GSK plc (NYSE: GSK) is in the running with Moderna Inc. (NASDAQ: MRNA) and Pfizer (NYSE: PFE) to produce respiratory syncytial virus (RSV) vaccines, and analysts outside the company predict it could have a material impact on its topline revenues.
GSK was one of the first companies to announce a phase 3 trial for an RSV vaccine, and last year announced FDA filing acceptance with an FDA decision date of May 3, 2023.
Its vaccines are also reportedly effective, with an overall efficacy of 82.6% against RSV in older adults.
So where does this leave investors, and how could it potentially change the company’s valuation moving forward? Let’s investigate.
RSV vaccine could boost GSK’s topline
Many equity analysts contributed forecasts on how the RSV OA vaccine could boost the company’s revenue numbers. Some firms included JP Morgan, Bank of America, Morgan Stanley, and many others.
In short, it could provide substantial revenue, assuming these forecasts play out as the analysts expect. Moreover, by 2026 it could contribute almost as much revenue as its vaccine for Meningitis, which is also projected to be a consistent earner over the same period.
Meningitis is set to clock in at a 1,241 million pound turnover for the company for 2026, while its RSV OA vaccine could contribute 1,219 million pounds over the same period. Putting this figure into perspective is that analysts forecast GSK to generate 11,693 million pounds from its vaccines in total for the same year, thus affording its RSV OA vaccine a forecasted 10.42% revenue contribution for 2026.
In an investor’s presentation published in October last year, GSK was even more optimistic, broadly describing the vaccine as possibly having a multi-billion pound potential in the future. This may be partly due to the total addressable market being large enough to support this growth, with 1 billion people aged 60 and over at risk of exposure to RSV yearly.
Is GSK a buy ahead of earnings?
GSK is set to announce its Q4’22 earnings ahead of the market opening on Feb 1. Analysts predict that it will experience substantial earnings growth this year. Its earnings per share (EPS) is set to grow by 3.64% from $3.30 to $3.42.
The expansion in GSK’s earnings may come as welcome news to investors as it grips with a sell-off of its share price. It’s currently down 22.07% over the past year and is trading almost sideways at a 0.11% loss over the past month.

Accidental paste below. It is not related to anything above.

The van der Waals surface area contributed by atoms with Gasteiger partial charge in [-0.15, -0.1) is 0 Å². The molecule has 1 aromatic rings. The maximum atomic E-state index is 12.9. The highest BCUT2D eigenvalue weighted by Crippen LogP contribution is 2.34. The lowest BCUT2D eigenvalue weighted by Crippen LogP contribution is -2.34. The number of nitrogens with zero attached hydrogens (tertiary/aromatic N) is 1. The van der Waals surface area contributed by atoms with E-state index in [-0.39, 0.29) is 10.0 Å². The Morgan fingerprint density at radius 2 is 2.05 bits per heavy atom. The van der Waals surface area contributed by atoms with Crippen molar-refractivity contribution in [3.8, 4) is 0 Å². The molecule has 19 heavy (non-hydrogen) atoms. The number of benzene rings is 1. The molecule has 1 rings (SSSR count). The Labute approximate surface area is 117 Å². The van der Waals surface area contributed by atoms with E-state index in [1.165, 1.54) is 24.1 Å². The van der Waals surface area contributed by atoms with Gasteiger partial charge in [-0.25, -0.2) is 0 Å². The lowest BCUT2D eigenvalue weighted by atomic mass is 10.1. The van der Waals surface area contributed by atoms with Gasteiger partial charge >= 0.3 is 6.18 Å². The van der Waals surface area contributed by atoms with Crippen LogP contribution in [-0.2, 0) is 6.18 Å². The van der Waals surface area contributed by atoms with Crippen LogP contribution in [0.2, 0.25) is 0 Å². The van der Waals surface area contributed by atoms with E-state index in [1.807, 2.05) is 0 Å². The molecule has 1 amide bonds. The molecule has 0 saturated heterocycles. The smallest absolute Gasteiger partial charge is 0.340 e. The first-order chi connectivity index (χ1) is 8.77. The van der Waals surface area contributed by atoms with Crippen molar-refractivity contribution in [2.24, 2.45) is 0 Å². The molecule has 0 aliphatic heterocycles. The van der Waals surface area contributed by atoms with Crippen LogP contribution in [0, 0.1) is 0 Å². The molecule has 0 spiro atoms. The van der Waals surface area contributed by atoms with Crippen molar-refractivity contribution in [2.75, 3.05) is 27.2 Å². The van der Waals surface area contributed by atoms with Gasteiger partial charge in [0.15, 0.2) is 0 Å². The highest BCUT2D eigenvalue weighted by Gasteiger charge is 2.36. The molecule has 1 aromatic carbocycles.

Some more welcome news is that the attention interest of short sellers subsided last December, with the number of shares sold short decreasing from 10,920,000 to 8,430,000 shares. As a result, its short-interest ratio currently stands at 0.37% of its total float.
GSK’s share price is trading near the bottom of its 52-week range, along with many pharma and medical stocks. As defensive stock market sectors, these companies could become safe havens as the bear market kicks off into a tailspin. The planned development of other products in its R&D pipeline may also give it growth characteristics and the safe harbor afforded to it from being in a stable sector during recessionary periods.
Lower stock prices mean higher yields
The importance of dividends in an uncertain environment cannot be understated. Short-term capital appreciation is unlikely when the market moves lower, but dividends can be relied on as almost guaranteed income. Although a portfolio may lose value on paper, high-yielding companies pay hard cash to offset these losses and keep compounding returns turning over.
Another important idea that’s sometimes missed is that if a portfolio loses 50% of its value one year, the investor will not need to make an extra 50% to break even, as sometimes intuitively misunderstood, but 100%. So people can easily get buried under the losses of their investments, and dividends can help them from snowballing provided they are reinvested.
In GSK’s case, its yield of 4.71% puts it above the industry average of 3.09%. A higher yield is not always a positive thing, as it can suggest the market believes the company’s prospects are poor, but in this case, almost everything is being sold off across the board. It’s set to pay a quarterly dividend amount of 0.41 cents.
It remains to be seen if the company will increase its dividend when it announces its earnings next week, but it will almost certainly keep paying them out. GSK might then be a defensive pick for those who want to benefit from a higher-than-average dividend yield but also benefit from its synthetic blend of value and growth characteristics.
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